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If YouTube is any indication it takes 3 times longer to punch down a keystone than to install a crimp on...biggrin.gif


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post #21 of 42 Old 02-28-2013, 06:56 PM
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I've done thousands of both and I don't really prefer one over the other but saying one is superior over the other, I think, is folly.


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post #22 of 42 Old 02-28-2013, 07:46 PM
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I try to use the KISS principle when possible. If you don't need the extra connectors, there is (IMHO) no reason to use them. Some of the first racks I populated used hand soldered 'Christmas Trees' between the cables in the conduits and the patch panels. More recent racks we just punched down at the patch panel. I liked the more recent ones better. Easier to build and much neater overall. tongue.gif


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post #23 of 42 Old 02-28-2013, 08:40 PM
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I prefer patch panels myself, for practical reasons.

Believe nothing, no matter where you read it, or who said it, no matter if I have said it, unless it agrees with your own reason and your own common sense. -Buddha

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post #24 of 42 Old 03-20-2013, 07:59 PM - Thread Starter
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post #25 of 42 Old 03-21-2013, 12:43 AM
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There are certain ones made for use in a distribution panel like your OnQ.

This one is made to snap into the holes in the distribution panel. And all the connections are on the front.
http://www.amazon.com/Steren-550-030-FastHome-Data-Hub/dp/B000EHW88Q/ref=sr_1_1?ie=UTF8&qid=1363851753&sr=8-1&keywords=data+hub


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post #26 of 42 Old 03-26-2013, 05:30 PM - Thread Starter
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Thanks for the input gents.

A little from Monoprice, a bit from Amazon, and some more from Newegg and now I have this:



Not quite done, I would like to clean up the telephone and split the cable 8 ways, but good enough for now. Much better than before.

The Comcast tech I had come out for something informed me that I need an amplifier for an 8 way split to the cable. Is thus true or can I just buy an 8 way splitter and be done with it?

Interestingly, while checking connectivity in each room with an old netbook, I discovered the builder / sub-contractor missed the RJ45 jack and double keystone in the master. Only had a keystone cable outlet, not the double with ethernet and cable. Of course when I removed the wall plate, there was the ethernet cable in raw form. Never noticed until now...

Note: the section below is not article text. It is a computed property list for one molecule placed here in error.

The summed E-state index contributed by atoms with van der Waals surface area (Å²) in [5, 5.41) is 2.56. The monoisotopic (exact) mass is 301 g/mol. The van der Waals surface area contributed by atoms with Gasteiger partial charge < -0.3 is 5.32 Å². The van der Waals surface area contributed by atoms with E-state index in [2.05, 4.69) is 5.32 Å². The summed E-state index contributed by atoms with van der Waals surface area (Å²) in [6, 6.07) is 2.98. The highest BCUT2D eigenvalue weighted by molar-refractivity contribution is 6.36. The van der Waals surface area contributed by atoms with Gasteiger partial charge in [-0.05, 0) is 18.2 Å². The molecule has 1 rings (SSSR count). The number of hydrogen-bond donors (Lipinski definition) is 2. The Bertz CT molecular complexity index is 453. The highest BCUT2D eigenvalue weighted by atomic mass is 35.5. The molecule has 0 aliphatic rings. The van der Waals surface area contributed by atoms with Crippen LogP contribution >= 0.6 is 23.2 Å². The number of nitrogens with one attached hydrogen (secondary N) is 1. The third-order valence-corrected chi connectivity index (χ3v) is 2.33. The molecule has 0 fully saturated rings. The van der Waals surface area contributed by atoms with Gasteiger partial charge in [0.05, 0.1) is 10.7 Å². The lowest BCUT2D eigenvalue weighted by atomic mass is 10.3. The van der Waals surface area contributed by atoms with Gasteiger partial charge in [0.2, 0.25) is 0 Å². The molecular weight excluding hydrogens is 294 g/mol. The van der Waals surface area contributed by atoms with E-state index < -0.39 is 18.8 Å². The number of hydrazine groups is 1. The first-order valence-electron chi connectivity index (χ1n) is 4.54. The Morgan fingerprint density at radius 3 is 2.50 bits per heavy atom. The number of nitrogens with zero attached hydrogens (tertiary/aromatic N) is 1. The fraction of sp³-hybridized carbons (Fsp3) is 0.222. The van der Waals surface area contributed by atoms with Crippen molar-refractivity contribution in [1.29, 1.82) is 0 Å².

Down to Home Depot for a double keystone plate and an RJ45 jack to complete things, it never really ends.
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post #27 of 42 Old 03-26-2013, 09:23 PM
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Nice work! You can use some industrial Velcro for that switch or router near the bottom. And while you're at Home Depot for the industrial Velcro, pick up some Velcro One Wrap (8" straps) for replacing the twist ties.

velcro-industrial-strength-white-tape-15-d-20120802170417597~6907714w.jpg

1913901e-91f2-4c30-b374-f263314478a4_300.jpg

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post #28 of 42 Old 03-26-2013, 10:35 PM
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Quote:
Originally Posted by lumbergh556 View Post

The Comcast tech I had come out for something informed me that I need an amplifier for an 8 way split to the cable. Is thus true or can I just buy an 8 way splitter and be done with it?.
It depends. If you have a signal from Comcast that is on the hot side, you might be able to get away with a splitter. If not, you will need a distribution amplifier. My guess is that if the Comcast tech says you need one, you do.
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post #29 of 42 Old 03-27-2013, 06:09 AM
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Comcast will give you or install the amp when you sign up for cable TV service.

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post #30 of 42 Old 04-11-2013, 01:50 PM
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I'd go with the amp. My parents need it to go 4 ways, otherwise they start losing some of the newer (higher frequency) HD channels. What are you doing with 8 cable outlets?